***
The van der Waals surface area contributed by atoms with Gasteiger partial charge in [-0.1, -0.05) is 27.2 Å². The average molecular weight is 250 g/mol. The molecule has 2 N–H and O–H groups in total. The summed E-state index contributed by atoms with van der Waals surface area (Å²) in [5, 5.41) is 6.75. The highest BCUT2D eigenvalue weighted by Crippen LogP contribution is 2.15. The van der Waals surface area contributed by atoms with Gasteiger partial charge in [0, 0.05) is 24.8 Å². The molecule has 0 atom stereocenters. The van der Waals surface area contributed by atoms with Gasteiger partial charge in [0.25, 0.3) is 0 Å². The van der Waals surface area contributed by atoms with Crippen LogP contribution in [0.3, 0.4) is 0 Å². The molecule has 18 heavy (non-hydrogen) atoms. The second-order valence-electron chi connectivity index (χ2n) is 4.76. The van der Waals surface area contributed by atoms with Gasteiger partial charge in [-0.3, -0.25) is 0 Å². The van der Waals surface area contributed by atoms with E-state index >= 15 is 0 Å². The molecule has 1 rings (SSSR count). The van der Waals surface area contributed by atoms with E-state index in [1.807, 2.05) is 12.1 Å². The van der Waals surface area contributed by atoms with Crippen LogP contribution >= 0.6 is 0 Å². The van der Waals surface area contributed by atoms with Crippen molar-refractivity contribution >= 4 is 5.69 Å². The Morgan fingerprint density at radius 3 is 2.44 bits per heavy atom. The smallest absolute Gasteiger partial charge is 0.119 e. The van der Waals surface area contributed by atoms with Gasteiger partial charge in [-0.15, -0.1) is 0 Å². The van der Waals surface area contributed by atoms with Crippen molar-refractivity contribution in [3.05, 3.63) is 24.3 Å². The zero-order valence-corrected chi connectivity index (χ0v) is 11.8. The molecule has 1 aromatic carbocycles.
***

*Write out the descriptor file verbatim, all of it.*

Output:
The van der Waals surface area contributed by atoms with Gasteiger partial charge in [-0.1, -0.05) is 27.2 Å². The average molecular weight is 250 g/mol. The molecule has 2 N–H and O–H groups in total. The summed E-state index contributed by atoms with van der Waals surface area (Å²) in [5, 5.41) is 6.75. The highest BCUT2D eigenvalue weighted by Crippen LogP contribution is 2.15. The van der Waals surface area contributed by atoms with Gasteiger partial charge in [0, 0.05) is 24.8 Å². The molecule has 0 atom stereocenters. The van der Waals surface area contributed by atoms with Gasteiger partial charge in [0.25, 0.3) is 0 Å². The van der Waals surface area contributed by atoms with Crippen LogP contribution in [0.3, 0.4) is 0 Å². The molecule has 18 heavy (non-hydrogen) atoms. The second-order valence-electron chi connectivity index (χ2n) is 4.76. The van der Waals surface area contributed by atoms with Gasteiger partial charge in [-0.3, -0.25) is 0 Å². The van der Waals surface area contributed by atoms with E-state index >= 15 is 0 Å². The molecule has 1 rings (SSSR count). The van der Waals surface area contributed by atoms with E-state index in [1.807, 2.05) is 12.1 Å². The van der Waals surface area contributed by atoms with Crippen LogP contribution >= 0.6 is 0 Å². The van der Waals surface area contributed by atoms with Crippen molar-refractivity contribution >= 4 is 5.69 Å². The Morgan fingerprint density at radius 3 is 2.44 bits per heavy atom. The smallest absolute Gasteiger partial charge is 0.119 e. The van der Waals surface area contributed by atoms with Gasteiger partial charge in [-0.15, -0.1) is 0 Å². The van der Waals surface area contributed by atoms with Crippen molar-refractivity contribution in [3.05, 3.63) is 24.3 Å². The zero-order valence-corrected chi connectivity index (χ0v) is 11.8. The molecule has 1 aromatic carbocycles.